The battle for the cloud just got a lot more interesting. Most people think of Google (NASDAQ:GOOGL) as the company that runs YouTube, Gmail, and of course, search. However, the company just announced a price drop on the Google Drive service that should worry (NASDAQ:AMZN) and Microsoft (NASDAQ:MSFT). The question is, will Google's big bet on cloud storage drive profits?

1 TB for $9.99
Google already offered arguably the most compelling free cloud storage option for consumers. Drive offers 15 gigabytes of data storage for free. By comparison, Dropbox offers just 2 GB, Amazon offers 5 GB, and Microsoft offers 7 GB.

A few gigabytes of cloud storage is a great substitute for using a thumb drive, and the ability to share documents and files with anyone helps make the services popular as well. But now Google Drive is offering 1 terabyte of storage for $9.99 per month.

Each of these companies offer different reasons to use their services, but when we compare pricing past the free stuff, the competition isn't even close.


GB or TB of storage

Effective price per GB per year


50 GB



100 GB



57 GB


(Source: Amazon Cloud Drive, Google Drive, and Microsoft OneDrive)

As you can see, Google offers a far better value than some of its largest competitors at the 50 GB to 100 GB level. At higher levels, Google Drive pulls even further away from its competition.

To get 1 TB from Amazon you have to pay $500 a year versus $120 from Google. If you give Microsoft $100 a year, you get 207 GB of storage, or you could pay $20 more and get almost five times the storage on Google Drive. This is a great deal for consumers, but why would Google offer this much?

Data = dollars
As Microsoft's recent "Scroogled" ad campaign points out, Google isn't opposed to searching customers' emails to find more targeted advertising opportunities. If Google can get millions of customers to use Google Drive, this just gives the company more information to mine for advertising opportunities. Google gets about 90% of its revenue from advertising. Anything that helps the company "drive" its main business forward is a significant event for Google investors.

Storage = sales
Amazon doesn't care what customers store in their Amazon Cloud, it just wants to make sure that users are engaged with the company's services. The majority of Amazon's revenue -- 63% in the most recent quarter -- was generated from the sale of electronics and general merchandise. Though the company is pushing into other areas, Amazon still is mainly a seller of goods.

Amazon investors should be very concerned about Google Drive's price drop. Both companies offer online music, video, and apps. The more customers use Google Drive, the more likely their purchases will be made from Google Play instead of Amazon. With Google's "other" business -- including Play -- growing revenue by 99% in the current quarter, this is the company's fastest-growing segment.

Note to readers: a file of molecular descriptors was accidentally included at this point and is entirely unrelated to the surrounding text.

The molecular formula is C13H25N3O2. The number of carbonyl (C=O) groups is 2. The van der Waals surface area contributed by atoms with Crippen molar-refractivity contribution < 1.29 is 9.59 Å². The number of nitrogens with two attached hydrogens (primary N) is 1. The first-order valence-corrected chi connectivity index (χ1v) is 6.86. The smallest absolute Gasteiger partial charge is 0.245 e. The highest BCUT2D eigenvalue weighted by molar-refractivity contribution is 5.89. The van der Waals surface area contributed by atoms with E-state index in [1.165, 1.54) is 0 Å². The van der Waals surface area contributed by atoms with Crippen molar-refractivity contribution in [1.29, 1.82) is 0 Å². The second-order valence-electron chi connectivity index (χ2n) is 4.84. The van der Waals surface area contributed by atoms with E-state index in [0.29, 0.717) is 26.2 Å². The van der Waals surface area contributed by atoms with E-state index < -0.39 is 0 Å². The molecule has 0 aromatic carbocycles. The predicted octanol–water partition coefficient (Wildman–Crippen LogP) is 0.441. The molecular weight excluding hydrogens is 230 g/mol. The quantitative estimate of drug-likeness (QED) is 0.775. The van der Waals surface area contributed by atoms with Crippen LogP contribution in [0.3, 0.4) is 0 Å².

OneDrive = Office and Surface sales
Microsoft is leveraging its OneDrive service to try and improve sales of both its Office and Surface businesses. The company fired the first salvo in this cloud pricing war. Microsoft offers 200 GB of free OneDrive storage for two years to purchasers of the company's Surface 2 tablet.

In addition, Microsoft Office 365 users get 20 GB of additional OneDrive storage with their subscription. With Office generating billions in revenue for Microsoft, and Surface sales more than doubling in the last year, these two businesses are a big part of Microsoft's future.

Microsoft investors need to worry about the Google price drop. Google Docs represents a challenger to Microsoft Office, and there are millions more Android devices than Windows tablets. If customers can use Google Drive's storage at a cheaper rate than OneDrive, they may choose to use Google Docs instead of Office.

Final thoughts
Google is a serious competitor to Amazon and Microsoft already. With the price of Drive storage more affordable than ever, Google hopes millions of customers will decide to use the service for all of their storage needs.

If customers decide that Drive works for them, this could be an effective way for Google to drive higher profits from all of the additional data the company would collect. After all, more data equals better advertising, and that is the core of Google's competitive advantage.

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Chad Henage owns shares of Microsoft. The Motley Fool recommends and Google. The Motley Fool owns shares of, Google, and Microsoft. Try any of our Foolish newsletter services free for 30 days. We Fools may not all hold the same opinions, but we all believe that considering a diverse range of insights makes us better investors. The Motley Fool has a disclosure policy.